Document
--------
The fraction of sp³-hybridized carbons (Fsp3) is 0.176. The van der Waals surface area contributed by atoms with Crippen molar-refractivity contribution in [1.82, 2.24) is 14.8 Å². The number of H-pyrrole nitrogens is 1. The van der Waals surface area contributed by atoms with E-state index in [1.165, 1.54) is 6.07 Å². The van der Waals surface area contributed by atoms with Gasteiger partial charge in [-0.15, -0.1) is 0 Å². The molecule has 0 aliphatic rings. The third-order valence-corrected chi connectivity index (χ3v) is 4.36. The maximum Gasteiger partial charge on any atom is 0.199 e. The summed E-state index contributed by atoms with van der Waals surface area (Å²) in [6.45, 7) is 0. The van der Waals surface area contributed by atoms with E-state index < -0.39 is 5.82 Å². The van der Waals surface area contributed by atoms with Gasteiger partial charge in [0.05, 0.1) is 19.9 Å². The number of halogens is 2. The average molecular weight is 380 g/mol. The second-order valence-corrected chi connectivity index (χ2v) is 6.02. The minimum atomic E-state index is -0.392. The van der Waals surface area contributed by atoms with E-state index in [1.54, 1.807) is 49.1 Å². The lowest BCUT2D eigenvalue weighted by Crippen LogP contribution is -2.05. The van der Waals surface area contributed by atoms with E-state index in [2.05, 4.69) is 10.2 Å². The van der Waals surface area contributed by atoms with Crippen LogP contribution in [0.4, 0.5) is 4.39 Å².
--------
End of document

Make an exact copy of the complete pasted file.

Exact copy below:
The fraction of sp³-hybridized carbons (Fsp3) is 0.176. The van der Waals surface area contributed by atoms with Crippen molar-refractivity contribution in [1.82, 2.24) is 14.8 Å². The number of H-pyrrole nitrogens is 1. The van der Waals surface area contributed by atoms with E-state index in [1.165, 1.54) is 6.07 Å². The van der Waals surface area contributed by atoms with Gasteiger partial charge in [-0.15, -0.1) is 0 Å². The molecule has 0 aliphatic rings. The third-order valence-corrected chi connectivity index (χ3v) is 4.36. The maximum Gasteiger partial charge on any atom is 0.199 e. The summed E-state index contributed by atoms with van der Waals surface area (Å²) in [6.45, 7) is 0. The van der Waals surface area contributed by atoms with E-state index < -0.39 is 5.82 Å². The van der Waals surface area contributed by atoms with Gasteiger partial charge in [0.05, 0.1) is 19.9 Å². The number of halogens is 2. The average molecular weight is 380 g/mol. The second-order valence-corrected chi connectivity index (χ2v) is 6.02. The minimum atomic E-state index is -0.392. The van der Waals surface area contributed by atoms with E-state index in [1.54, 1.807) is 49.1 Å². The lowest BCUT2D eigenvalue weighted by Crippen LogP contribution is -2.05. The van der Waals surface area contributed by atoms with E-state index in [2.05, 4.69) is 10.2 Å². The van der Waals surface area contributed by atoms with Crippen LogP contribution in [0.4, 0.5) is 4.39 Å².